‘Any change in status quo prompts an opposing reaction in the responding system’
This position was made by french metallurgist and management scientist Henri Louis Le Châtelier (1850-1936). I refer to this quote with slight belief that it holds tell tale signs in the light of understanding the recent events in Northern Nigeria.
There is a mini spring going on in Northern Nigeria, few don’t see it, fewer still have difficulty understanding it. The activities in Northern Nigeria today is clearly no longer business as usual. Like Chateliers principle defined above, the region is beginning to counter-react.
For years the leadership and elite structure of Northern Nigeria remained rigidly the same. The gap between the rich and poor continues to increase exponentially as also the lack of social empathy.
To this effect, the submissive nature of typical northern followers has been stretched to an un-acceptable limit. Stretched to perhaps a point where drugs, daggers and extreme violence have found their way into the picture and replaced the regular societal codes.
Who is responsible? and how did it get here? Some ask. Perhaps a look at the approach of those who are charged with the responsibility to govern the region, or a glimpse at the thousands of almajirai’s, the endless strings of crippled beggars, and gross under-development that has plagued the northern region over the years, may aid in identifying the elephant in the room.
A majority of those who have ruled or served as leaders at every level in Northern Nigeria, have been unable to bring about, or facilitate the much needed economic and human development for their population, and this has continued to such an extent that it is clear, they lack the capacity.
Recently, it has also become clear that the masses are becoming entirely disillusioned Followers have began to stop looking to only God to bring about the necessary development, especially in the face of religious discomforts, social and ethnic tensions. More also in the face of reckless corruption. Through external interactions, more have also begun to see through the charade of religion, the ‘us-against-them’ preaching, as well as who is or isn’t a part of the arewa.
Non-northerners too have not been left out in the awareness that the military & academic infrastructures in Kaduna, or the commercially active centers in Kano do not entirely depict the whole picture of Northern Nigeria. Until the activities of terror in Nigeria, people had not even asked about what was going on in states like Borno, Yobe, or Adamawa. How the government was run, or how people lived.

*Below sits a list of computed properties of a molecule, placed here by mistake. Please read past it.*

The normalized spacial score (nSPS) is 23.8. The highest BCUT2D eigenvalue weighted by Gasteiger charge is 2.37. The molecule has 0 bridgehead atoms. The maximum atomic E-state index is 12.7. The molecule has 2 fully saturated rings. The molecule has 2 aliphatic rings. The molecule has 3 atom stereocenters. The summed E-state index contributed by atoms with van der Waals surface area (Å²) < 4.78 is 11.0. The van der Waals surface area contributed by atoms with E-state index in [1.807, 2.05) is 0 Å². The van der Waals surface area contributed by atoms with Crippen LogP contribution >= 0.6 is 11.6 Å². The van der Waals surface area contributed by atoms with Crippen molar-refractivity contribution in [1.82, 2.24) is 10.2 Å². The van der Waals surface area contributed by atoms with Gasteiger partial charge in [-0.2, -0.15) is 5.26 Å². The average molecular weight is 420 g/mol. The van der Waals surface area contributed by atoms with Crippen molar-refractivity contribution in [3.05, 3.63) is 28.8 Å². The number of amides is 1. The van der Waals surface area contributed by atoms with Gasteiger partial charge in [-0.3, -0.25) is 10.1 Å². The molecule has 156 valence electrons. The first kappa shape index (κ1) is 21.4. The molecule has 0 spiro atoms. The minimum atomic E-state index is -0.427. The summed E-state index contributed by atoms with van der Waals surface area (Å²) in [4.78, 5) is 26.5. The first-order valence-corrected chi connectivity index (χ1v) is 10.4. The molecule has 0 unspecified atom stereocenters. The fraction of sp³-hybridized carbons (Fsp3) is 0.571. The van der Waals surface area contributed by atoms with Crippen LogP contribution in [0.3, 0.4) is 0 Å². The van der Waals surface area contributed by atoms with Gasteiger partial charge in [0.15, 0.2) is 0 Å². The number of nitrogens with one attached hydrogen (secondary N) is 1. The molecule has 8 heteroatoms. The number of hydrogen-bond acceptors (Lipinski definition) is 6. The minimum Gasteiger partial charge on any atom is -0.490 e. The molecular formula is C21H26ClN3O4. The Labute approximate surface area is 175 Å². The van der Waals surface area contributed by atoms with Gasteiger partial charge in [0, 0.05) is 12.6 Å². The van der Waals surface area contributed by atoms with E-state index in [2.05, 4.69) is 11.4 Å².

Now, more have been enlightened, many now agree that the problems being witnessed in the north transcends beyond race, religion or ethnicity. It simply boils down to governance. Of course this is a similar reflection obtainable in several parts of Nigeria, but the plight of the North speaks more glaring, in the face of an absence of sufficient economic resources beyond human labor and subsistence agriculture.
Another question is whether this is a natural process in societal development, or if the neglect point to a an adjustment created to suit a selected few? This cannot be entirely verified, but if all the ‘mai-ruwa’, ‘mai-guard’ ‘mai-achaba’ or ‘mai-goro’ you see on the street, had a minimum of an WASSCE where would they then go? If the thousands of ‘yandabas’ plying the northern suburbs, or laborers moving from site to site each had a diploma from a technical school? What would happen to the northern elite structure?
Even the competitive few who battle through several levels of determined academic performances are shocked to find out after graduation, that the positions for which they were set to fill have been taken over by more ‘paper qualified’ people that recently returned from the diaspora.
It is now practically impossible to identify a person as a middle-class northerner. A northerner is either rich or poor, no go-between. Yet these weak northern states endure because their very weakness benefits state elites, who put up no significant incentive toward capacity-building, good governance, or development.
Like earlier said, there is a mini-spring in northern Nigeria, a situation which has been caused by the constant failure of the northern elites to lead their societies to growth and development. A failure which has led to a gradual rise in disenchantment with democracy, disbelief in governance and skepticism in electoral participation.
A failure which shows its adverse effects in high levels of drug abuse, opposition to legal authorities and an increasing desire to un-surp the system. An attack on the police and military shows a failure of the state security framework. An attack on the emir, indicates disrespect for figures of authority and leadership, just as attack on the democratic system with a desire to implement a different system shows a total failure in governance.
In the preparation to elections in 2015, the questions to be asked must include not only which party is to dominate the elections in each northern state, but also who is to be selected and most importantly , whether those selected are qualified to take those regions to a better position post election. As stated by Dr. Hakeem Baba Ahmed while making a speech during the launching of the Ahmadu Bello Foundation. Hakeem noted that “a revolution is brewing, and ill managed, this may remove those who currently man the affairs of northern Nigeria, without the guarantee of replacing with a better lot”.
With poverty, unemployment, illiteracy and absence of goal oriented governance, a society gives birth to absurdities like ethnic cleansing, terrorism, religious bigotry, and a break down of social order. But these are the primary consequences of the Le Chatelier syndrome.